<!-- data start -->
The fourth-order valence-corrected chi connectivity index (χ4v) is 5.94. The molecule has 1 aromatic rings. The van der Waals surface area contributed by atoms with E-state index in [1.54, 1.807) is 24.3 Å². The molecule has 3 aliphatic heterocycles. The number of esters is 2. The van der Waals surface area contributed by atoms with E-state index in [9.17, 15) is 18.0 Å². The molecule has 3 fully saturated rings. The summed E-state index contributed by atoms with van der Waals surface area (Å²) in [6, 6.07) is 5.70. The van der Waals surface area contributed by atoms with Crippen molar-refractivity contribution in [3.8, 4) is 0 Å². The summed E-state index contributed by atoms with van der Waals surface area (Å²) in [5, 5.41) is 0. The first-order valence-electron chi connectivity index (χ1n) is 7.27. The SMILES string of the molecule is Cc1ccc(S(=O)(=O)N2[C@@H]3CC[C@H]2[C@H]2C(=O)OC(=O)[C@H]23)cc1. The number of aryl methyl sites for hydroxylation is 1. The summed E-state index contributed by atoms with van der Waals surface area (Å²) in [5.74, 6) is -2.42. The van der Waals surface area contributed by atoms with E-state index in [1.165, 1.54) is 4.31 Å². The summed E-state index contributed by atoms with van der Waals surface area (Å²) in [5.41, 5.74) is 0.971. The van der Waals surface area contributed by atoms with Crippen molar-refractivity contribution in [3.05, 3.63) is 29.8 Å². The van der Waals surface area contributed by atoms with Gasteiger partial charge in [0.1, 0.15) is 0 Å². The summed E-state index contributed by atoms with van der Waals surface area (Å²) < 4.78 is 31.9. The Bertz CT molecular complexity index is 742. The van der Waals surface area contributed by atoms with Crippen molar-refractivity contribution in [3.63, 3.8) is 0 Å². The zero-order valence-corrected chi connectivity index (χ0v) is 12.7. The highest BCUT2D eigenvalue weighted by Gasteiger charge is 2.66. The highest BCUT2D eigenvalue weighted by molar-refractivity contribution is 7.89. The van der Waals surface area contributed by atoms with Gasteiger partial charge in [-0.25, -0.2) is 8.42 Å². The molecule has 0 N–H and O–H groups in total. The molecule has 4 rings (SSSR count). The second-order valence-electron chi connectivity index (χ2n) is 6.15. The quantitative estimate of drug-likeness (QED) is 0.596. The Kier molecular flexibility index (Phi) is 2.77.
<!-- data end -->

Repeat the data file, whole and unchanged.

The fourth-order valence-corrected chi connectivity index (χ4v) is 5.94. The molecule has 1 aromatic rings. The van der Waals surface area contributed by atoms with E-state index in [1.54, 1.807) is 24.3 Å². The molecule has 3 aliphatic heterocycles. The number of esters is 2. The van der Waals surface area contributed by atoms with E-state index in [9.17, 15) is 18.0 Å². The molecule has 3 fully saturated rings. The summed E-state index contributed by atoms with van der Waals surface area (Å²) in [6, 6.07) is 5.70. The van der Waals surface area contributed by atoms with Crippen molar-refractivity contribution in [3.8, 4) is 0 Å². The summed E-state index contributed by atoms with van der Waals surface area (Å²) in [5, 5.41) is 0. The first-order valence-electron chi connectivity index (χ1n) is 7.27. The SMILES string of the molecule is Cc1ccc(S(=O)(=O)N2[C@@H]3CC[C@H]2[C@H]2C(=O)OC(=O)[C@H]23)cc1. The number of aryl methyl sites for hydroxylation is 1. The summed E-state index contributed by atoms with van der Waals surface area (Å²) in [5.74, 6) is -2.42. The van der Waals surface area contributed by atoms with E-state index in [1.165, 1.54) is 4.31 Å². The summed E-state index contributed by atoms with van der Waals surface area (Å²) in [5.41, 5.74) is 0.971. The van der Waals surface area contributed by atoms with Crippen molar-refractivity contribution in [3.05, 3.63) is 29.8 Å². The van der Waals surface area contributed by atoms with Gasteiger partial charge in [0.1, 0.15) is 0 Å². The summed E-state index contributed by atoms with van der Waals surface area (Å²) < 4.78 is 31.9. The Bertz CT molecular complexity index is 742. The van der Waals surface area contributed by atoms with Crippen molar-refractivity contribution in [3.63, 3.8) is 0 Å². The zero-order valence-corrected chi connectivity index (χ0v) is 12.7. The highest BCUT2D eigenvalue weighted by Gasteiger charge is 2.66. The highest BCUT2D eigenvalue weighted by molar-refractivity contribution is 7.89. The van der Waals surface area contributed by atoms with Gasteiger partial charge in [-0.25, -0.2) is 8.42 Å². The molecule has 0 N–H and O–H groups in total. The molecule has 4 rings (SSSR count). The second-order valence-electron chi connectivity index (χ2n) is 6.15. The quantitative estimate of drug-likeness (QED) is 0.596. The Kier molecular flexibility index (Phi) is 2.77.